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November 8, 2018
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Economic realities

Editorial

November 8, 2018

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Has Pakistan averted the balance of payments crisis? After returning from the official visit to China, Finance Minister Asad Umar has seemingly attempted to stem criticism of the China visit for being unable to deliver the promise of financial assistance from China. Umar insists that the ‘balance of payments crisis is over’. But somehow everything else the government is continuing to do suggests otherwise. Next week, another delegation is set to reach China to pursue financial aid for Pakistan. This week, a delegation from the IMF is set to arrive in Pakistan to discuss a bailout for the country, no matter what language it is couched in. From what was made public, Pakistan has around a $20 billion financing gap to bridge for this year – based on its current account deficit. Around $6 billion of the gap has been secured from Saudi Arabia. Before the China visit, signals from the government indicated that the trip would lead to PM Imran Khan securing another $6 billion in finance from China. That much-needed finance agreement from China has not been secured.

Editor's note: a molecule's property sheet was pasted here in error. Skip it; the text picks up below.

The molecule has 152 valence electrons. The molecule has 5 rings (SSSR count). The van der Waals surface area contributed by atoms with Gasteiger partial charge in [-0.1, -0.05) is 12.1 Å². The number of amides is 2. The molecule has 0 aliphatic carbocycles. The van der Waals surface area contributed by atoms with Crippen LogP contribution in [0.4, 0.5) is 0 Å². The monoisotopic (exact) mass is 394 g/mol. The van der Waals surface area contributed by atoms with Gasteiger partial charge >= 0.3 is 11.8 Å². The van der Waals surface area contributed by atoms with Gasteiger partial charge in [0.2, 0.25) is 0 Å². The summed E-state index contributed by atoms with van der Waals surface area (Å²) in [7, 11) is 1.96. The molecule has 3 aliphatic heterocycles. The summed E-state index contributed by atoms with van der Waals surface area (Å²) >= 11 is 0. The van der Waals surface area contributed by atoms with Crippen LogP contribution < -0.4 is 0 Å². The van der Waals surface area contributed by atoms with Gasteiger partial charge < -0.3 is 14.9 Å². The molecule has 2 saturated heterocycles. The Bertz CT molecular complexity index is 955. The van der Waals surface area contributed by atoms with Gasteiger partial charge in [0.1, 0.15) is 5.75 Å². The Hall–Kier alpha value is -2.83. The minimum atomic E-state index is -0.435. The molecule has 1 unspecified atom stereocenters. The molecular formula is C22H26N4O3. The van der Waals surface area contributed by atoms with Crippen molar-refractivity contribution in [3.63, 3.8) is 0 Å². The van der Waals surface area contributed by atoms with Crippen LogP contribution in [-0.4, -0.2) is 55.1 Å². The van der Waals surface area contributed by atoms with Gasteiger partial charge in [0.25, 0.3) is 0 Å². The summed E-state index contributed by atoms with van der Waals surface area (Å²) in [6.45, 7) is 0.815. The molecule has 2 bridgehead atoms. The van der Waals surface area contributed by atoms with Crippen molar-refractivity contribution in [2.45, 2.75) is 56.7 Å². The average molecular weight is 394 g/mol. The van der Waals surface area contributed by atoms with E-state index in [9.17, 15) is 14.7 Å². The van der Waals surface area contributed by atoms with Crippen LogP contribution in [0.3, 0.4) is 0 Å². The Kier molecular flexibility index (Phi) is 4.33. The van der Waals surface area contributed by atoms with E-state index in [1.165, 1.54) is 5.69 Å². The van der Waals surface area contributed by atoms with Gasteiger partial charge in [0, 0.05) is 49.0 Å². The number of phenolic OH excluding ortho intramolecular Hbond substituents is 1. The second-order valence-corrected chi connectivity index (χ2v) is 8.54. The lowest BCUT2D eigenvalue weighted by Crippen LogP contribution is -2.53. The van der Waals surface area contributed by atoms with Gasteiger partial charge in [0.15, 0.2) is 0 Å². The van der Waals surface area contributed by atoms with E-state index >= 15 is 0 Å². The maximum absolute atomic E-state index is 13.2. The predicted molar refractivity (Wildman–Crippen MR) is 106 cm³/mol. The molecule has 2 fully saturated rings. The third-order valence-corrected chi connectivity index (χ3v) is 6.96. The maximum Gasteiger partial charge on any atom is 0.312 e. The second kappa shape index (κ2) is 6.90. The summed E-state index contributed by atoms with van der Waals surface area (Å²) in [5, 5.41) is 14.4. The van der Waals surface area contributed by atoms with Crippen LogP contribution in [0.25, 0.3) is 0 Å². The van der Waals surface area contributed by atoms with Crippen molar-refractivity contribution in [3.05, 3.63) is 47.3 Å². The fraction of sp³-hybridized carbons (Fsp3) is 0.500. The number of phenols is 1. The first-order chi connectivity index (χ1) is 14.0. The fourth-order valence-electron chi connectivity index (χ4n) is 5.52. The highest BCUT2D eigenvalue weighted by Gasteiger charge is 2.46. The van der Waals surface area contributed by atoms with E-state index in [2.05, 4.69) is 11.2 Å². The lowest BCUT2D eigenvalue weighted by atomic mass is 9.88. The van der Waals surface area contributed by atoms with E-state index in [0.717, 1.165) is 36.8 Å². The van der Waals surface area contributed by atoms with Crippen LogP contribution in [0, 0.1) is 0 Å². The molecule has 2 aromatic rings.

The finance minister has claimed that a gap of $12 billion has already been filled. The government will have to clarify how this is the case. The requested finance includes a $1.5 billion deposit, a $1.5 billion grant and a loan of around $3 billion. This is all fine, but the numbers make little sense until a formal agreement has been secured. Official press statements have confirmed an agreement to double exports to China, which is a positive signal. The balance of trade between Pakistan and China itself remains heavily skewed in China’s favour. Further press releases have suggested that the visit to China was about ‘refocusing’ the CPEC agreement towards the industrial, agricultural and trade sectors. But once again, this is empty language that merely restates what already exists in the CPEC agreements, and does little to allay concerns of the PM making a low-returns trip to China. One would hope that the backchannel work required to push a financing agreement through will be completed in the coming weeks.

The problem is that Pakistan has two major issues in its relationship with China: one, Pakistan’s largest trade deficit is viz a viz China; and, two, Pakistan now owes a significant amount of debt to China. More than Asad Umar, it was Foreign Minister Shah Mehmood Qureshi who seemed more focused on defending the PM’s China visit in its ‘symbolic’ value. The reality is that Pakistan is not out of the balance of payments crisis yet. Anyone who suggests as such before some solid policymaking is put in place is only telling half the story.

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